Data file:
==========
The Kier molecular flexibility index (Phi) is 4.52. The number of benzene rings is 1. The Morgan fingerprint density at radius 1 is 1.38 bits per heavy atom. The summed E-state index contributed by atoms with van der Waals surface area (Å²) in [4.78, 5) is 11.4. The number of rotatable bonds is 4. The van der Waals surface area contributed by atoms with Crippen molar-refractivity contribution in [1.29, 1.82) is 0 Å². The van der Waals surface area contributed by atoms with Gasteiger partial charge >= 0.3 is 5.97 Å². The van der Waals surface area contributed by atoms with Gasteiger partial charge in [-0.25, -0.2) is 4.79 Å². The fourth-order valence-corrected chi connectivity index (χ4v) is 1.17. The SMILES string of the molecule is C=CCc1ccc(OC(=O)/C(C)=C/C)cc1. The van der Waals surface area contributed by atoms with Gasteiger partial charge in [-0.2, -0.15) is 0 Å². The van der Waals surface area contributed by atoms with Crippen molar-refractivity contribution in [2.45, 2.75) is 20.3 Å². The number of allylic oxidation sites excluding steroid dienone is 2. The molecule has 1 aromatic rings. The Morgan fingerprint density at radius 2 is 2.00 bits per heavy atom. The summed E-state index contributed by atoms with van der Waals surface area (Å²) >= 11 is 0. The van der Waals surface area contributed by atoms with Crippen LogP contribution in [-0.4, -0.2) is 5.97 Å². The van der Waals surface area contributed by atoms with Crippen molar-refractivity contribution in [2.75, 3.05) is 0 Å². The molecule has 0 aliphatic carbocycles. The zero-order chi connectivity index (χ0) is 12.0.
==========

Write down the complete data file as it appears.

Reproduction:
The Kier molecular flexibility index (Phi) is 4.52. The number of benzene rings is 1. The Morgan fingerprint density at radius 1 is 1.38 bits per heavy atom. The summed E-state index contributed by atoms with van der Waals surface area (Å²) in [4.78, 5) is 11.4. The number of rotatable bonds is 4. The van der Waals surface area contributed by atoms with Crippen molar-refractivity contribution in [1.29, 1.82) is 0 Å². The van der Waals surface area contributed by atoms with Gasteiger partial charge >= 0.3 is 5.97 Å². The van der Waals surface area contributed by atoms with Gasteiger partial charge in [-0.25, -0.2) is 4.79 Å². The fourth-order valence-corrected chi connectivity index (χ4v) is 1.17. The SMILES string of the molecule is C=CCc1ccc(OC(=O)/C(C)=C/C)cc1. The van der Waals surface area contributed by atoms with Gasteiger partial charge in [-0.2, -0.15) is 0 Å². The van der Waals surface area contributed by atoms with Crippen molar-refractivity contribution in [2.45, 2.75) is 20.3 Å². The number of allylic oxidation sites excluding steroid dienone is 2. The molecule has 1 aromatic rings. The Morgan fingerprint density at radius 2 is 2.00 bits per heavy atom. The summed E-state index contributed by atoms with van der Waals surface area (Å²) >= 11 is 0. The van der Waals surface area contributed by atoms with Crippen LogP contribution in [-0.4, -0.2) is 5.97 Å². The van der Waals surface area contributed by atoms with Crippen molar-refractivity contribution in [2.75, 3.05) is 0 Å². The molecule has 0 aliphatic carbocycles. The zero-order chi connectivity index (χ0) is 12.0.